Ellicott's Rock

The other day I was looking over one of my topo maps and I saw written in small text, "Ellicott Rock." So I think to myself, "That sounds like something. Maybe I should check it out." There are several ways to get to Ellicott's Rock, one of which is a four mile hike along the Chatooga River. Considering that the Chatooga is a beautiful river (and that the presence of banjo picking hillbillies is way overstated) that's the route I took. Along the way there were a couple of signs indicating I was indeed heading the right direction but nothing explaining what Ellicott's Rock is. I assumed I would find some sort of large boulder at the top of a knob with a cool view of the river. Well at one point, I looked at the time and realized I should be there at any moment but nothing indicated that I was climbing or that the terrain was about to lead me to something different. About two minutes later I arrived at a sign that said "Ellicot Rock." Oddly though, the sign pointed straight into the river. Puzzled, I ate lunch at a nearby campsite and headed home where my good pal Google was able to shed some light on the issue for me. (The image to the left above is not Ellicott's Rock. It's located on a side trail to Spoonauger falls.)

If I had done my research ahead of time, I would have discovered that Ellicot's Rock is the point at which North Carolina, Georgia and South Carolina converge. It was named after Andrew Ellicot a surveyor who was hired in 1811 to determine the border between Georgia and North Carolina. I'll let Wikipedia tell the rest of the story:

Two years later commissioners representing South Carolina and North Carolina marked a large rock along the the Chattooga River bank with the inscription "Lat 35 AD 1813 NC + S.C." as the juncture where the South Carolina and North Carolina state lines joined. The rock marked by the S.C. and N.C. commissioners in 1813, rather than the rock marked by Ellicott in 1811, is usually called Ellicott's Rock. This is commonly accepted as the point where the boundary lines of South Carolina, North Carolina, and Georgia join.

There are two versions in print on the distance between the two rocks. One is that Ellicott's original rock was 500 ft upstream.[1] In the other story, the rocks are much closer. De Hart's South Carolina Trails guide said that they are a "few feet apart."[2] In the North Carolina trail guide, he said Commissioner Rock is "ten feet downstream".[3]

This rock was listed in the National Register of Historic Places in 1973 and is located in Ellicott Rock Wilderness. The South Carolina Department of Archives and History has additional information,[4] and copies of the nomination forms.[5]

(Image from Wikipedia.)

Although I missed out on the destination, the journey was fantastic (and if given a choice between the two, that's how I prefer it).

Click here for an on-line trail map to Ellicott's Rock.

UPDATE: (9/8/09)

Return to Ellicott's Rock.  This past weekend I returned with my friends Tim and Nathan. We had trouble finding the "N G" pictured above but we do think we found the USGS benchmark on a boulder in the middle of the river.

ANOTHER UPDATE: Okay I finally found it, only because there was another guy there who showed me where to look. You have to jump down to the river and hang onto the rhodos while trying not to fall in to see the initials.

Distance from downtown Greenville to trailhead: 66 miles.

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Stumphouse Tunnel - Ghost Hunting on Christmas Eve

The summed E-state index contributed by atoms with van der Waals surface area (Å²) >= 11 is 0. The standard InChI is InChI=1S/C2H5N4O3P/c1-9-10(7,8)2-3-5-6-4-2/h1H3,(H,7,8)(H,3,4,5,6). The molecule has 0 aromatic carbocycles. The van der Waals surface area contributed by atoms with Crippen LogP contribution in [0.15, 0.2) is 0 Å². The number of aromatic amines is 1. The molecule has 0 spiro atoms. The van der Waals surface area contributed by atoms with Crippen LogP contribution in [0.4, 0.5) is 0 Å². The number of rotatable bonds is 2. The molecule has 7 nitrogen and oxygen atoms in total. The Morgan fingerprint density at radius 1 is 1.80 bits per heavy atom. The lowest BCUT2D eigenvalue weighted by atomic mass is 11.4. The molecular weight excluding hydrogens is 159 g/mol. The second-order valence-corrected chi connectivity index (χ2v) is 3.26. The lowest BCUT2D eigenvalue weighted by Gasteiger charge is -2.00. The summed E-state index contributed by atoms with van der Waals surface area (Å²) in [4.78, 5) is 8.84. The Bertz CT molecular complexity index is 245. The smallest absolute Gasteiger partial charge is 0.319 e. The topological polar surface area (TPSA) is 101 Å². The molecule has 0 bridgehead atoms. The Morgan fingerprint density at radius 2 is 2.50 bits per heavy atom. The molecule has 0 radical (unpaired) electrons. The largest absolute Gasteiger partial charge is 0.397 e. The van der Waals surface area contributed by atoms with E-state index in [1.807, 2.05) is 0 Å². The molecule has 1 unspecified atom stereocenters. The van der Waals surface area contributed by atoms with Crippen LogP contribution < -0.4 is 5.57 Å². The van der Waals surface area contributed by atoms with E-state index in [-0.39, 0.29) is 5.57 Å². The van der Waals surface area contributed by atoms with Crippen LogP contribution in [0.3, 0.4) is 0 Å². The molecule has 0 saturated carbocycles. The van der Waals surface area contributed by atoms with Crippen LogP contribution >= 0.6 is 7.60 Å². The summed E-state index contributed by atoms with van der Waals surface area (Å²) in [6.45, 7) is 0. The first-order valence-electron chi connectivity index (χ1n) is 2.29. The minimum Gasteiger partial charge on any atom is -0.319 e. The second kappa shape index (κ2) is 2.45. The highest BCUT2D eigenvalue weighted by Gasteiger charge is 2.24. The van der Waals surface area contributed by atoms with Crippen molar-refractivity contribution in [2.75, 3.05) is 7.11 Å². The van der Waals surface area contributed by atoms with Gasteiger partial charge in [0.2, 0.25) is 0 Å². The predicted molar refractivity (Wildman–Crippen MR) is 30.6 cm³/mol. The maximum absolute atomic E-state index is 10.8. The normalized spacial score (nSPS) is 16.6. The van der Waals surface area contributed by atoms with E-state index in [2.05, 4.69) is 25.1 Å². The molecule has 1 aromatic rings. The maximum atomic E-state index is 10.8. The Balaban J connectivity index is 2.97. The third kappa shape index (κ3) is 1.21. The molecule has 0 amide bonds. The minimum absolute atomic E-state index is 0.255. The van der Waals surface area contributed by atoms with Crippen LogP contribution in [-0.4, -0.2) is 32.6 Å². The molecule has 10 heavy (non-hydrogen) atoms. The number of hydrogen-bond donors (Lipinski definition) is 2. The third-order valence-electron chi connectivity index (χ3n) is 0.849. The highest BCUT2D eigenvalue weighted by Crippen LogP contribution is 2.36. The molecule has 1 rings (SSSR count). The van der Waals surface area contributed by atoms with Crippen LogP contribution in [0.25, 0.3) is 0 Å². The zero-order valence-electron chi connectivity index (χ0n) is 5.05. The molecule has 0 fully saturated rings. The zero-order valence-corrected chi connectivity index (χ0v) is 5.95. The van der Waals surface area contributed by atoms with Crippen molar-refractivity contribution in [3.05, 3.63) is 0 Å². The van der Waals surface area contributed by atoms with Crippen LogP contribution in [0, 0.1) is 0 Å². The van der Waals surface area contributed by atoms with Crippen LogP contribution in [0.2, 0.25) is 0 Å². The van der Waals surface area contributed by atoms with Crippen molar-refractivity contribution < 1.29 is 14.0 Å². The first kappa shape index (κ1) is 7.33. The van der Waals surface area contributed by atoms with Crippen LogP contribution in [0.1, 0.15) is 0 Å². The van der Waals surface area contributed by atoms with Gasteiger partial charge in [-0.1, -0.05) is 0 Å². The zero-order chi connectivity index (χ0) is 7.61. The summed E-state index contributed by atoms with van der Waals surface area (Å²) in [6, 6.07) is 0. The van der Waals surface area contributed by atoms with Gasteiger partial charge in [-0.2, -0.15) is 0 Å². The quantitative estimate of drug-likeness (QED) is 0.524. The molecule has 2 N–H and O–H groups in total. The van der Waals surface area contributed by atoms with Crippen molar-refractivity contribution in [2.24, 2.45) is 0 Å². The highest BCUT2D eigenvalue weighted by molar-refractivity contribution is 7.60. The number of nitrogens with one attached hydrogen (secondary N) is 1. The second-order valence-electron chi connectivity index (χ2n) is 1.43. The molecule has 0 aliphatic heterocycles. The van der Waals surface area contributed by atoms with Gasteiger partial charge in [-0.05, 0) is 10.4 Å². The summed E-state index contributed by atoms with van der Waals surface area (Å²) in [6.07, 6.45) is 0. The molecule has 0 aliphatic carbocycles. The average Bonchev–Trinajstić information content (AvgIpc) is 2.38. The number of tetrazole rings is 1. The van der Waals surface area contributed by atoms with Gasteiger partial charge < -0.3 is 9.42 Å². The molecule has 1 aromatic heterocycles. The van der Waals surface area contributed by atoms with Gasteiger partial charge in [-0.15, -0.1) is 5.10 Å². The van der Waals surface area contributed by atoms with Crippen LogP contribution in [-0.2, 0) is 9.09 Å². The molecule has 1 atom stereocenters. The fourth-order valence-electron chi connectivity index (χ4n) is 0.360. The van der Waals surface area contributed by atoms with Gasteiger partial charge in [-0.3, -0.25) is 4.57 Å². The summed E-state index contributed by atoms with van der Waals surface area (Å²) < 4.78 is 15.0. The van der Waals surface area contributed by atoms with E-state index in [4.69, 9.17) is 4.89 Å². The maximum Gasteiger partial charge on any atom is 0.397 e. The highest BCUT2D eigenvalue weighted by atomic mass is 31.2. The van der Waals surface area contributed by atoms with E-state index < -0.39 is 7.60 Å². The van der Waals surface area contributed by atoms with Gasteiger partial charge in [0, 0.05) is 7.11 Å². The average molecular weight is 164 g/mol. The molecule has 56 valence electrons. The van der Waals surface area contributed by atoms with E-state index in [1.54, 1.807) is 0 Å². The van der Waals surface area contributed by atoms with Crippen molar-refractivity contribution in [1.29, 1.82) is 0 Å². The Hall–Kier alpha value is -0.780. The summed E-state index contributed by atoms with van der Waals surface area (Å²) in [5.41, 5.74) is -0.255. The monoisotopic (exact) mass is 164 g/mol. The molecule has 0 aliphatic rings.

Stumphouse Tunnel is a failed engineering feat leftover from the mid-19th century. The tunnel was to be part of a rail line that ran from Charleston to Ohio. Landslides caused the project to be abandoned in 1859, but it's now open to the public.

The tunnel is dark and a bit creepy especially on a rainy afternoon. Be sure to take a good flashlight and watch out for the ghosts. They're not hard to locate. The tunnel is supposedly haunted by Cherokee indians and former tunnel workers. It's rumored that if you toss a ball in the tunnel at night, it will be tossed back to you. (That's a fairly convenient rumor since the place closes at 5:00 making it difficult to test.)

My flashlight went dead as soon as I entered the tunnel so I went back to the car to grab a headlamp and more batteries for my Maglight. Even with both lights, it was very difficult to see inside the tunnel.

As you can see from the image below, I managed to capture some interesting apparitions in the tunnel. I believe this is what ghost hunters often refer to as "ectoplasma," otherwise known as a camera flash reflecting on fog. (Click on the image for a larger view.) The pentagram graffiti would be a bit more convincing if the pseudo-satanists hadn't painted it upside down.

I also managed to capture a number "ghostly orbs" as they are referred to over at GhostWeb.com otherwise known as a camera flash reflecting on raindrops. But this, combined with the eery echoes (a.k.a. moans), will certainly satisfy any true believing ghost hunter.

While there be sure to check out Issaqueena Falls.

Distance from downtown Greenville: 51 miles.

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Charles Bunion

Charles Bunion is a large rock offering a magnificent view of the Smoky Mountains. It is accessible via the Appalachian Trail. The quickest route to Charlie is from Hwy 441 at Newfound Gap in the Great Smoky Mountain National Park. It's a five mile hike one way.

If you enjoy this blog, you might enjoy Ron Rash's latest novel Serena. The story is a fascinating drama that takes place in many of the places mentioned here.

Distance from downtown Greenville: 123 miles.

Map to trailhead at Newfound Gap.

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Daniel Stowe Botanical Gardens

Distance from downtown Greenville: 92 miles

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